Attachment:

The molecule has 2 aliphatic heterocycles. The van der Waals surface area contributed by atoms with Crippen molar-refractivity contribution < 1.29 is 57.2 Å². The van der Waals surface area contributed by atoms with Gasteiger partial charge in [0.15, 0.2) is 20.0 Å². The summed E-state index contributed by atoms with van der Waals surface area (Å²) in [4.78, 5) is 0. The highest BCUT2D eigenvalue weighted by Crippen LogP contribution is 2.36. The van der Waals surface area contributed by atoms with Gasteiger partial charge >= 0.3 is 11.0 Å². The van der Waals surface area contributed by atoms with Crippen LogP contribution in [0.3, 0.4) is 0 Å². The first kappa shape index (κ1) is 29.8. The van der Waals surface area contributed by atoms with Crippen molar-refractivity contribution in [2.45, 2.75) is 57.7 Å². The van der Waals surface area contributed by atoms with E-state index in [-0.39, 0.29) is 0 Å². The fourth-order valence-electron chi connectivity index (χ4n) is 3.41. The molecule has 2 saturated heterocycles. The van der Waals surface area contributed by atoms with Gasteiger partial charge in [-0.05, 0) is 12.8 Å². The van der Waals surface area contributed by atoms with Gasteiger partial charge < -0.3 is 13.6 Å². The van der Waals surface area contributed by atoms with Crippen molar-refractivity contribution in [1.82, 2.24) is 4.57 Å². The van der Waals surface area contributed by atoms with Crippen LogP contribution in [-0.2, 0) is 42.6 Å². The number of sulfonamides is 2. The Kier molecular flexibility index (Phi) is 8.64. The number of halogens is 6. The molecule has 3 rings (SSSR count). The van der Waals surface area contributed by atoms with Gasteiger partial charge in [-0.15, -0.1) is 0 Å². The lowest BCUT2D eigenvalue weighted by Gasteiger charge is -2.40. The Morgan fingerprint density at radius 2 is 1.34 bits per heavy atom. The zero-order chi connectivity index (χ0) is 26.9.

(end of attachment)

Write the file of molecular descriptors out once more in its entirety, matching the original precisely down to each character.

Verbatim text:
The molecule has 2 aliphatic heterocycles. The van der Waals surface area contributed by atoms with Crippen molar-refractivity contribution < 1.29 is 57.2 Å². The van der Waals surface area contributed by atoms with Gasteiger partial charge in [0.15, 0.2) is 20.0 Å². The summed E-state index contributed by atoms with van der Waals surface area (Å²) in [4.78, 5) is 0. The highest BCUT2D eigenvalue weighted by Crippen LogP contribution is 2.36. The van der Waals surface area contributed by atoms with Gasteiger partial charge >= 0.3 is 11.0 Å². The van der Waals surface area contributed by atoms with Crippen LogP contribution in [0.3, 0.4) is 0 Å². The first kappa shape index (κ1) is 29.8. The van der Waals surface area contributed by atoms with Crippen molar-refractivity contribution in [2.45, 2.75) is 57.7 Å². The van der Waals surface area contributed by atoms with E-state index in [-0.39, 0.29) is 0 Å². The fourth-order valence-electron chi connectivity index (χ4n) is 3.41. The molecule has 2 saturated heterocycles. The van der Waals surface area contributed by atoms with Gasteiger partial charge in [-0.05, 0) is 12.8 Å². The van der Waals surface area contributed by atoms with Gasteiger partial charge < -0.3 is 13.6 Å². The van der Waals surface area contributed by atoms with Crippen molar-refractivity contribution in [1.82, 2.24) is 4.57 Å². The van der Waals surface area contributed by atoms with Crippen LogP contribution in [-0.2, 0) is 42.6 Å². The number of sulfonamides is 2. The Kier molecular flexibility index (Phi) is 8.64. The number of halogens is 6. The molecule has 3 rings (SSSR count). The van der Waals surface area contributed by atoms with Gasteiger partial charge in [-0.15, -0.1) is 0 Å². The lowest BCUT2D eigenvalue weighted by Gasteiger charge is -2.40. The Morgan fingerprint density at radius 2 is 1.34 bits per heavy atom. The zero-order chi connectivity index (χ0) is 26.9.